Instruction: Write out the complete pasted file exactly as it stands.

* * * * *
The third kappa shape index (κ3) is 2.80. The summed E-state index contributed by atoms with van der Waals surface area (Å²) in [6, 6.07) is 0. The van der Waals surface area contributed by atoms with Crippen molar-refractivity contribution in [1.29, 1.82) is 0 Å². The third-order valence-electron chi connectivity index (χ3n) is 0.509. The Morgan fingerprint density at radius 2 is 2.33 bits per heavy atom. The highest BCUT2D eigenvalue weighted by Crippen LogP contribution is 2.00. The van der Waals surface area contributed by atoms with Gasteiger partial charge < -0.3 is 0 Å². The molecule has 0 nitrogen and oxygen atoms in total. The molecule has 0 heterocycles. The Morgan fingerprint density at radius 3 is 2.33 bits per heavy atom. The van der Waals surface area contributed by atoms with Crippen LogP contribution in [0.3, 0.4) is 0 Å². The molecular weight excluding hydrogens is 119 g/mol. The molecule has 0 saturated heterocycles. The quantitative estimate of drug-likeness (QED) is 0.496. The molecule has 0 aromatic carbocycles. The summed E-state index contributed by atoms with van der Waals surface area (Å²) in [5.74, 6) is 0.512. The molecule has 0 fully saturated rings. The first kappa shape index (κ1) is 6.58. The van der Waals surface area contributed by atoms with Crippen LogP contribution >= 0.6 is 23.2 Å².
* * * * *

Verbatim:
The third kappa shape index (κ3) is 2.80. The summed E-state index contributed by atoms with van der Waals surface area (Å²) in [6, 6.07) is 0. The van der Waals surface area contributed by atoms with Crippen molar-refractivity contribution in [1.29, 1.82) is 0 Å². The third-order valence-electron chi connectivity index (χ3n) is 0.509. The Morgan fingerprint density at radius 2 is 2.33 bits per heavy atom. The highest BCUT2D eigenvalue weighted by Crippen LogP contribution is 2.00. The van der Waals surface area contributed by atoms with Gasteiger partial charge < -0.3 is 0 Å². The molecule has 0 nitrogen and oxygen atoms in total. The molecule has 0 heterocycles. The Morgan fingerprint density at radius 3 is 2.33 bits per heavy atom. The van der Waals surface area contributed by atoms with Crippen LogP contribution in [0.3, 0.4) is 0 Å². The molecular weight excluding hydrogens is 119 g/mol. The molecule has 0 saturated heterocycles. The quantitative estimate of drug-likeness (QED) is 0.496. The molecule has 0 aromatic carbocycles. The summed E-state index contributed by atoms with van der Waals surface area (Å²) in [5.74, 6) is 0.512. The molecule has 0 fully saturated rings. The first kappa shape index (κ1) is 6.58. The van der Waals surface area contributed by atoms with Crippen LogP contribution >= 0.6 is 23.2 Å².